A youth nonprofit that had hundreds of thousands of dollars stolen by a former D.C. councilman says it will finally release an authoritative accounting of that year's finances.
The DC Children and Youth Investment Trust Corp. plans to release its fiscal year 2010 audit within the next 30 days, Keva Sturdevant, director of development and communications for the trust, told The Washington Examiner on Monday.
Former Councilman Harry Thomas Jr. pleaded guilty last year to stealing $353,000 and tax fraud and was sentenced to three years in prison. Thomas was accused of directing money from the public-private partnership into his own pockets. Thomas apologized in court, saying his actions came out of a sense of entitlement.
"There is no excuse," Thomas said at the time. "What I did was wrong."
The 2010 audit could offer some insight into Thomas' illegal activities, potential collaborators or flawed accounting practices at the time.
Councilman Jim Graham has been railing against the delay.
"We have an unaudited organization that has millions upon millions [of] dollars of D.C. funds," he said Monday. "The audit is going to tell the story."
The trust, which receives the bulk of its funding from the District government, says its plans to conduct audits for 2011 and 2012, as well, but it has not announced a time table for their completion.
Graham, who oversees the publicly funded nonprofit as chairman of the council's Human Services Committee, mounted a campaign to put pressure on the trust. He asked Council Chairman Phil Mendelson to name him as a nonvoting member of the group's board.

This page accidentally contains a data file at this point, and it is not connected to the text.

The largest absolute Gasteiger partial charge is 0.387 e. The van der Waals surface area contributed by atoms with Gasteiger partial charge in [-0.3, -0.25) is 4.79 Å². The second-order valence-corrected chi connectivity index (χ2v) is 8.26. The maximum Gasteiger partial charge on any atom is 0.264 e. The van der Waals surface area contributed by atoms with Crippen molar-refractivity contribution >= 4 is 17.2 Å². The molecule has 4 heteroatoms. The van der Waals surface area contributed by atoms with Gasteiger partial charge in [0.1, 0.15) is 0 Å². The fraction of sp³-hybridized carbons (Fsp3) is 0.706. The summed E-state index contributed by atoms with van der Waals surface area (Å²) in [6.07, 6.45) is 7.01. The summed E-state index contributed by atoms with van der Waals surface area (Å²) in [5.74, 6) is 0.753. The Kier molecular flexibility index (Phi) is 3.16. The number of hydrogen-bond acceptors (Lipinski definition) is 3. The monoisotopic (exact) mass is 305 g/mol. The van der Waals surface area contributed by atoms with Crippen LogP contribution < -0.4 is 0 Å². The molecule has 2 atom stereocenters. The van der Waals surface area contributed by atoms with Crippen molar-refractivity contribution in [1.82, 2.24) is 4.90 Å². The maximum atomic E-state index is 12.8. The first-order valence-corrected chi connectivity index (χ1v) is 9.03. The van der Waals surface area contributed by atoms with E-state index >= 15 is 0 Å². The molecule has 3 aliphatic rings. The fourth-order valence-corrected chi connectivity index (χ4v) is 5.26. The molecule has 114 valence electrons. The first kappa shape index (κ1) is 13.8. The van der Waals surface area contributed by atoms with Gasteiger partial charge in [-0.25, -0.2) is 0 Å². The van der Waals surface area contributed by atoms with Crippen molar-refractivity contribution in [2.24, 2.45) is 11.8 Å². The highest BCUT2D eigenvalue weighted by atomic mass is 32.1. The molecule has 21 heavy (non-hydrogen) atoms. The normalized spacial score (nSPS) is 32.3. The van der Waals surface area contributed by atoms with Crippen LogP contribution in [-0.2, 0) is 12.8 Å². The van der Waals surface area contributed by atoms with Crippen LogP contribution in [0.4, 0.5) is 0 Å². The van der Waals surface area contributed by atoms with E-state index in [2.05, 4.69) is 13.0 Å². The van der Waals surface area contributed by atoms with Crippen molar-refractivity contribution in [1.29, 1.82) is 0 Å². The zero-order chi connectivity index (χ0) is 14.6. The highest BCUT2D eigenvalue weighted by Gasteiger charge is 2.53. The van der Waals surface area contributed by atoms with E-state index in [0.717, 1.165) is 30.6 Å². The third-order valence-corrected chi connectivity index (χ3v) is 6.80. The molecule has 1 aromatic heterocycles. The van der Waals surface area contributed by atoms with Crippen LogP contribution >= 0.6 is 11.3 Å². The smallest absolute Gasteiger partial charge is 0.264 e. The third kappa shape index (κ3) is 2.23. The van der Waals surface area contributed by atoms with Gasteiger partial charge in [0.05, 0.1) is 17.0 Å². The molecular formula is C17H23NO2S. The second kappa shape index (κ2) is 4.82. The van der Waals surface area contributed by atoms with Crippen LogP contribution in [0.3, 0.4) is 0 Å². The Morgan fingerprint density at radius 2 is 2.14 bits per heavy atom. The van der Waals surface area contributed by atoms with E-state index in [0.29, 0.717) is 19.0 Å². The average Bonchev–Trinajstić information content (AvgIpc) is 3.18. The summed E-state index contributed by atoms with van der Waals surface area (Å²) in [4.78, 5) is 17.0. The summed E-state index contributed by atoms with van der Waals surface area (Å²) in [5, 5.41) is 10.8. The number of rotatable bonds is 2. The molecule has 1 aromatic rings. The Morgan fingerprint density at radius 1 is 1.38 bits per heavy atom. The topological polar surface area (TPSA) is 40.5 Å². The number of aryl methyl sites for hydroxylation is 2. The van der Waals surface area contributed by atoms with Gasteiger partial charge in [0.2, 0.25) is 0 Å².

After Mendelson nominated Graham earlier this month, a letter from the trust's chairman, Robert Bobb, criticized that decision, and then Graham withdrew his name.
In his letter, Bobb said the trust could help to "prevent repeating the problems of the past by erecting a barrier between the Trust and elected officials."
The trust's new executive director, Ed Davies, who was appointed in November, told The Examiner on Monday that "de-politicizing the influence of elected officials on the organization" is one of his top priorities.
Davies said that the council should continue to oversee the trust but that some donors want assurances that council members will not redirect private money donated to the trust.
"The organization isn't as independent as it needs to be," Davies said.
Although Graham said he supports commissioning a formal assessment of the trust's governing structure and its ties to District government, he dismissed the notion that the current board's composition could be considered anything but a political body.
"The mayor has appointed every member of this board. The mayor is a good guy, but that's the reality," he said.